Inside/Outside

Tuesday, April 21, 2015

Why Can’t I Leave?

“I’m such a mess,” Janette says. “And a coward. I hate myself. He does it again and again and I do nothing. I couldn’t believe it when I asked him last week where our tax returns were and he said he asked our accountant for an extension. My stomach dropped through the floor. He tried playing innocent, like he just didn’t have the time to get all the paperwork together and our tax guy was swamped anyway, etc., etc. But I knew better. I was so mad I started hitting him with my fists. He kept trying to worm out of it, but he knew I knew.

“So then he got all apologetic. Sorry! As if that could fix everything! I’m so mad. He goes to his Gamblers Anonymous meetings, he has a sponsor – supposedly anyway – but he keeps betting on those damn games and losing more and more of our money. It’s our money I remind him, but I’m just talking to myself. I know, he’s an addict, but that’s not an explanation. Besides, it doesn’t matter anymore why he does what he does, the problem is that I stay.”

I remain silent. Janette and I have been here many times and she indeed knows the problem.

She sighs. “I know, I’m reliving my childhood, my father an alcoholic, my mother a gambler. You would have thought I’d know better, but here I am, stuck in it all over again. I do hate myself. I’m furious at Joe, but I despise myself for my inability to get out. I know, I should feel more compassion for myself – that’s what you always say – but how can I feel compassionate when I’m so stupid.”

I feel Janette’s frustration, as well as my own, not so much at her inability to leave her husband, but at her unmerciless attacks on herself. “I doubt it’s that you’re stupid, Janette, but rather that you can’t give up hope. When you started this session you said you couldn’t believe it when you realized Joe had been gambling again. I think you couldn’t believe it because you keep hoping Joe will change, just as you hoped that your mother would change and your father would change.”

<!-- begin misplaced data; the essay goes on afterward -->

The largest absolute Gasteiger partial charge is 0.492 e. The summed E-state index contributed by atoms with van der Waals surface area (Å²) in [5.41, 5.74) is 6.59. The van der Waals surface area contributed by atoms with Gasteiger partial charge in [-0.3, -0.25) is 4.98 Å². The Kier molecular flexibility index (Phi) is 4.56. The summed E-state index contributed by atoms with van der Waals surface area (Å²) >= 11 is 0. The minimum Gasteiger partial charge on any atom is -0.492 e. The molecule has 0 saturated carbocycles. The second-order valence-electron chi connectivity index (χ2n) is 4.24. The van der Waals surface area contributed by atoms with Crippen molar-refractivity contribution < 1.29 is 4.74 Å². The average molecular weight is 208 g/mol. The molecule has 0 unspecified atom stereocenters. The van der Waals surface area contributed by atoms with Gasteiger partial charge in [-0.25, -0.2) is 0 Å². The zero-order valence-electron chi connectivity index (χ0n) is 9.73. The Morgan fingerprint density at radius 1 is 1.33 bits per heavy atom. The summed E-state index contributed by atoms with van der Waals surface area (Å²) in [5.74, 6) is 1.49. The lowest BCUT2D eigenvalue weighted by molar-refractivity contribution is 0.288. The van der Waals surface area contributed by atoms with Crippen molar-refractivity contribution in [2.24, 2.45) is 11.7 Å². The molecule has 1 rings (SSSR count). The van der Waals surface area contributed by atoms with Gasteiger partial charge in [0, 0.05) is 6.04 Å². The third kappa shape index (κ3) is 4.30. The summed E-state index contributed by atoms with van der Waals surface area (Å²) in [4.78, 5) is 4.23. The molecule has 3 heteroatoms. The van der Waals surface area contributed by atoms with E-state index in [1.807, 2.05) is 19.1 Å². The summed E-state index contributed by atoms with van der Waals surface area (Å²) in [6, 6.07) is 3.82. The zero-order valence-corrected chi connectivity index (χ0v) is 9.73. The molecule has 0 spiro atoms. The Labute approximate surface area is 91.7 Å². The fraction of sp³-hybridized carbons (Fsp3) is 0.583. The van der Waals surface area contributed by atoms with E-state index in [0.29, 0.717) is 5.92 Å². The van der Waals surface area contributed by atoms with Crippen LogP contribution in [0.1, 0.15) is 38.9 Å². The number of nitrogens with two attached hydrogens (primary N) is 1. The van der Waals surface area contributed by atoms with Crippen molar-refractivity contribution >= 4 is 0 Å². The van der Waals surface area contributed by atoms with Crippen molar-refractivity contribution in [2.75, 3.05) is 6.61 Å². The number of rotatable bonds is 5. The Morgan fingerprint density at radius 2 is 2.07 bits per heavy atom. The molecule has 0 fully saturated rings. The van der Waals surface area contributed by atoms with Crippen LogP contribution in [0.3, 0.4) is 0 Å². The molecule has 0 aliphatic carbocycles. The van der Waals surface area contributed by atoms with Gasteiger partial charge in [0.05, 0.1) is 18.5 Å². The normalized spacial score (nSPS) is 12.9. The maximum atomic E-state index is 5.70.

“Well,” Janette, asks defiantly, “Isn’t that proof that I’m stupid. If you keep hitting your head on the same brick wall, hoping that it will stop hurting, you must be stupid.”  

Janette’s response intrigues me. “That’s an interesting response, you didn’t say hoping the wall would break, you said hoping it would stop hurting.”

“So, what’s that supposed to mean?”

“I’m not sure, but can you talk about your anger at me?”

“I’m just mad. Mad at me. Mad at Joe. Mad at you. We’ve been going round and round on this for a long time, and I’m still here.”

I wonder whether the “here” means with me or with Joe, but I ask, “How does it feel to feel mad at me?”

“Pointless. Just as it feels with Joe. You’re not going to change.”

“How would you like me to change?”

“Tell me how to get out of this damn marriage.”

The response that goes through my head – hire an attorney, file for divorce and don’t go back – shows me I’m more annoyed than I realize. “And if I can’t tell you how to get out of your damn marriage, what do you feel?”

“Angry.”

“I believe that you’re angry, but I wonder if you also feel scared and powerless?”

“I’m scared that he’s going to go through all our money. But I’m not powerless. All I have to do is be brave enough to leave.”   

“What about when you were a child, Janette, when your father was drinking and your mother had gambled away your school lunch money?”

Her eyes fill with tears. “Why’d you have to bring that up?” She pauses. “Yeah, I was powerless then and I hated it. But if I started “sniveling” – that’s what my father called it – he’d just start screaming at me for being such a baby.”

“So that’s what you’re doing, Janette, you’re screaming at yourself just like your father screamed at you. And you keep hoping, not only that Joe and your parents will change, but that you can endure their repeated disappointments without feeling any pain. It’s an impossible task. But if you can acknowledge your own powerlessness and mourn both the husband and the parents you never had, you’ll be more able to make the break.”

“Doesn’t sound easy.”

“No, it’s not. Definitely not easy.”

2 comments:

Sa Piatta said...

Yes. In a nutshell. Change is hard and adults try to heal their childhood hurts through their actions in present day situations. It is all they / we know. Until they / we know otherwise.

Linda Sherby said...

I couldn't agree more, Sa Piatta.